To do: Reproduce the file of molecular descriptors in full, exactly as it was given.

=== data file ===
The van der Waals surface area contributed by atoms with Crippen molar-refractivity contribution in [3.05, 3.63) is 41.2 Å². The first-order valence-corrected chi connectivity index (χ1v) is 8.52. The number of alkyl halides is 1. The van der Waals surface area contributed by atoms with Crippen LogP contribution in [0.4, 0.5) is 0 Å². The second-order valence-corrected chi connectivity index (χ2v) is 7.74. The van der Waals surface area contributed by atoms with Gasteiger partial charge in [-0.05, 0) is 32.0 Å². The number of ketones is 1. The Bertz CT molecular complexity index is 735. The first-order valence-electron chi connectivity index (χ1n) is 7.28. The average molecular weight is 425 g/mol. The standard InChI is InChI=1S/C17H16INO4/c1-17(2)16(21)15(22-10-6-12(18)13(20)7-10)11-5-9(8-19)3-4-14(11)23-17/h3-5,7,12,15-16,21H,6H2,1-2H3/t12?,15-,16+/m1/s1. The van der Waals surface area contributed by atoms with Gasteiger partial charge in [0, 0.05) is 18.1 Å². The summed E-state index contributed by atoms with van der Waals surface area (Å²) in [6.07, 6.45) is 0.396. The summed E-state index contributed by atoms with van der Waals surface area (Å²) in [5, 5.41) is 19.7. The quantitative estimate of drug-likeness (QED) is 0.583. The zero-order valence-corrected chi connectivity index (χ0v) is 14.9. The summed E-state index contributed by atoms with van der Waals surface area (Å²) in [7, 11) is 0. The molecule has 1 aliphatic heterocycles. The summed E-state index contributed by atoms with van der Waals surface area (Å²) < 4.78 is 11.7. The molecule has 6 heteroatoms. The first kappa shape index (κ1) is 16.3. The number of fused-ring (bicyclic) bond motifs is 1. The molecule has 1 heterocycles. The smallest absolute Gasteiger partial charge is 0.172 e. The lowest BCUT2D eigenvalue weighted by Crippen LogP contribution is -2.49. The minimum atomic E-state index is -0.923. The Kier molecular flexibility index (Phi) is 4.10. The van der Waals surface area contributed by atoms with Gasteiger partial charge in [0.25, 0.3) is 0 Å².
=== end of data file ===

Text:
The van der Waals surface area contributed by atoms with Crippen molar-refractivity contribution in [3.05, 3.63) is 41.2 Å². The first-order valence-corrected chi connectivity index (χ1v) is 8.52. The number of alkyl halides is 1. The van der Waals surface area contributed by atoms with Crippen LogP contribution in [0.4, 0.5) is 0 Å². The second-order valence-corrected chi connectivity index (χ2v) is 7.74. The van der Waals surface area contributed by atoms with Gasteiger partial charge in [-0.05, 0) is 32.0 Å². The number of ketones is 1. The Bertz CT molecular complexity index is 735. The first-order valence-electron chi connectivity index (χ1n) is 7.28. The average molecular weight is 425 g/mol. The standard InChI is InChI=1S/C17H16INO4/c1-17(2)16(21)15(22-10-6-12(18)13(20)7-10)11-5-9(8-19)3-4-14(11)23-17/h3-5,7,12,15-16,21H,6H2,1-2H3/t12?,15-,16+/m1/s1. The van der Waals surface area contributed by atoms with Gasteiger partial charge in [0, 0.05) is 18.1 Å². The summed E-state index contributed by atoms with van der Waals surface area (Å²) in [6.07, 6.45) is 0.396. The summed E-state index contributed by atoms with van der Waals surface area (Å²) in [5, 5.41) is 19.7. The quantitative estimate of drug-likeness (QED) is 0.583. The zero-order valence-corrected chi connectivity index (χ0v) is 14.9. The summed E-state index contributed by atoms with van der Waals surface area (Å²) in [7, 11) is 0. The molecule has 1 aliphatic heterocycles. The summed E-state index contributed by atoms with van der Waals surface area (Å²) < 4.78 is 11.7. The molecule has 6 heteroatoms. The first kappa shape index (κ1) is 16.3. The number of fused-ring (bicyclic) bond motifs is 1. The molecule has 1 heterocycles. The smallest absolute Gasteiger partial charge is 0.172 e. The lowest BCUT2D eigenvalue weighted by Crippen LogP contribution is -2.49. The minimum atomic E-state index is -0.923. The Kier molecular flexibility index (Phi) is 4.10. The van der Waals surface area contributed by atoms with Gasteiger partial charge in [0.25, 0.3) is 0 Å².